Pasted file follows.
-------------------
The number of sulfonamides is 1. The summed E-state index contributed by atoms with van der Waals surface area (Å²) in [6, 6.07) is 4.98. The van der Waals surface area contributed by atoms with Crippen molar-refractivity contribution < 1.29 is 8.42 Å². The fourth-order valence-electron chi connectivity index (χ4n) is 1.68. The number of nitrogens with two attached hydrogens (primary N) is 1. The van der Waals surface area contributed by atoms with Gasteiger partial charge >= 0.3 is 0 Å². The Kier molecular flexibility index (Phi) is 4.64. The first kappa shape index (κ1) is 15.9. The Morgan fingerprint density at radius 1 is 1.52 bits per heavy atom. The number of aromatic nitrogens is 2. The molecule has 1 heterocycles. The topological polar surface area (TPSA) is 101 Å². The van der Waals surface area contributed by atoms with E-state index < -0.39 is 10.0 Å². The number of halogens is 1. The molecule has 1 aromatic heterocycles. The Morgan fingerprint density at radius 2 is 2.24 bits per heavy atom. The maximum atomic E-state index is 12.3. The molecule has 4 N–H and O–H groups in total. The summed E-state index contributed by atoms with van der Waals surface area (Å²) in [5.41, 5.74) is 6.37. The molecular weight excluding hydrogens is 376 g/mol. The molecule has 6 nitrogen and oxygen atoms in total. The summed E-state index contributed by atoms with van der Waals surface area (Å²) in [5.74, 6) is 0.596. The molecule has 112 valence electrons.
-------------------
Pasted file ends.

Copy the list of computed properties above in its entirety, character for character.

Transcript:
The number of sulfonamides is 1. The summed E-state index contributed by atoms with van der Waals surface area (Å²) in [6, 6.07) is 4.98. The van der Waals surface area contributed by atoms with Crippen molar-refractivity contribution < 1.29 is 8.42 Å². The fourth-order valence-electron chi connectivity index (χ4n) is 1.68. The number of nitrogens with two attached hydrogens (primary N) is 1. The van der Waals surface area contributed by atoms with Gasteiger partial charge >= 0.3 is 0 Å². The Kier molecular flexibility index (Phi) is 4.64. The first kappa shape index (κ1) is 15.9. The Morgan fingerprint density at radius 1 is 1.52 bits per heavy atom. The number of aromatic nitrogens is 2. The molecule has 1 heterocycles. The topological polar surface area (TPSA) is 101 Å². The van der Waals surface area contributed by atoms with E-state index < -0.39 is 10.0 Å². The number of halogens is 1. The molecule has 1 aromatic heterocycles. The Morgan fingerprint density at radius 2 is 2.24 bits per heavy atom. The maximum atomic E-state index is 12.3. The molecule has 4 N–H and O–H groups in total. The summed E-state index contributed by atoms with van der Waals surface area (Å²) in [5.41, 5.74) is 6.37. The molecular weight excluding hydrogens is 376 g/mol. The molecule has 6 nitrogen and oxygen atoms in total. The summed E-state index contributed by atoms with van der Waals surface area (Å²) in [5.74, 6) is 0.596. The molecule has 112 valence electrons.